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Your Dental Emergency Guide

YOUR DENTAL EMERGENCY GUIDE Did you know that most dentists set times aside and are available after hours for Dental Emergencies? Knowing this, you should keep handy your dentist's after hours contact info. What is considered a Dental Emergency? See below. DECAYED TEETH Common dental emergencies include: SWELLING, KNOCKED-OUT BROKEN/ PAIN ON INFLAMMATION TRAUMA TO BLEEDING, TOOTH FRACTURED BITING AROUND WISDOM TOOTH FROM SEVERE PAIN TOOTH TEETH ACCIDENT HOW SOON SHOULD I SEE A DENTIST FOR A DENTAL EMERGENCY? Getting to a dentist within 30 minutes can make the difference between saving or losing a tooth. Here is what you need to know if you or a family member needs after-hours or urgent care: Before an emergency arises, find out how to contact your dentist if you need urgent care treatment or treatment after normal office hours. Typically, dentists have a plan for how they can be reached in case of emergency, or will make prior arrangements with other dentists if they are Call unavailable to provide care to you in case you need treatment immediately or urgently. You may also call the local dental society if your dentist is not available to refer you to another dentist for urgent, emergency or after-hours care. All dental plans have provisions for after-hours or urgent care. BELOW ARE SOME TIPS FOR COMMON DENTAL EMERGENCIES: FOR A TOOTH IS KNOCKED OUT: Call your dentist for an emergency appointment. Handle the tooth by the crown, not the root. Touching the root (the part of the tooth below the gum) can damage cells necessary for bone reattachment. If it is not possible to store the tooth in the mouth of the injured person, wrap the tooth in a clean cloth or gauze and Gently rinse the tooth in water to remove dirt. Do not scrub. immerse in milk or saliva. If possible, gently place the clean tooth in the socket to keep it moist. It is important not to let the tooth dry out. FOR A TOOTH IS PUSHED OUT OF POSITION: Bite down to keep the tooth from moving. Attempt to reposition the tooth to its normal alignment using very light finger pressure, but do not force the tooth. FOR A TOOTH THAT IS FRACTURED: Rinse mouth with warm water. Use an ice pack or cold compress to reduce swelling. Use ibuprofen, not aspirin, for pain. Call your dentist, who will determine treatment based on how badly the tooth is broken. Only a dentist can tell how bad the break is. BE PREPARED FOR A DENTAL EMERGENCY Your emergency dental-care kit should include: Call DENTIST'S PHONE HANDKERCHIEF SMALL CONTAINER PLASTIC TWEEZERS COTTON ROLLS DISPOSABLE NUMBERS WITH LID DENTAL MIRROR (home and office) ANTISEPTIC WIPES STERILE GAUZE PADS ANTIMICROBIAL STERILE GAUZE TEMPORARY TEMPORARY DENTAL WAX MIXING BOWL SKIN WIPES PADS CEMENT FILLINGS EMERGENCY MANUAL ACETAMINOPHEN (not aspirin or ibuprofen INSTRUCTIONS because they can act as a blood thinner and cause excessive bleeding) SHEET HOW TO AVOID A DENTAL EMERGENCY Wear a mouth guard when participating in sports or recreational Good oral hygiene at Avoid chewing ice and hard candy, all of which can crack a Frequent visits to the dentist (at least twice a year). Use scissors, NEVER your teeth, to cut things. home activities. tooth. Sources:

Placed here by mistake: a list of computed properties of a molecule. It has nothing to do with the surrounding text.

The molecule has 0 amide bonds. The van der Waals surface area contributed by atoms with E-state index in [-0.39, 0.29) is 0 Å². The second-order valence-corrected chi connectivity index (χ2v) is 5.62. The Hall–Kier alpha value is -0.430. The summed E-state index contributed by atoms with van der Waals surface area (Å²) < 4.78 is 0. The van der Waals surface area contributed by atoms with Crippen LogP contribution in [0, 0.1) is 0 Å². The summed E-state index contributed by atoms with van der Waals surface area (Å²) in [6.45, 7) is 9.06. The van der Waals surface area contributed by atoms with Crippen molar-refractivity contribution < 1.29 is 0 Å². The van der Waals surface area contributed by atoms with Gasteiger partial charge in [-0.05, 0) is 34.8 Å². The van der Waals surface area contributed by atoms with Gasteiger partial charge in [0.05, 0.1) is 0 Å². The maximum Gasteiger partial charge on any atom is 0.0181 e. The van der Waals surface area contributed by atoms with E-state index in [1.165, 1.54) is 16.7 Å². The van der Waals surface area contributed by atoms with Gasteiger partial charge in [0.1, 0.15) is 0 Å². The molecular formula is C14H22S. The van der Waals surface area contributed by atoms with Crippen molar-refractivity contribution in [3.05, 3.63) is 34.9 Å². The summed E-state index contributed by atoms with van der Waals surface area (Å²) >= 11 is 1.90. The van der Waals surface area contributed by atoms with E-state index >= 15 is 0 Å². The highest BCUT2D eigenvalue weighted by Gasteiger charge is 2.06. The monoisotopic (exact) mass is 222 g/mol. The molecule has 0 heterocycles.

Your Dental Emergency Guide

shared by GlendaleDentalGroup on Jan 30
Dental emergencies often arise out of accidents, and as with other types of emergencies, you have to deal with it immediately or face tooth loss, or worse. But as the cliché goes, an ounce of prevent...


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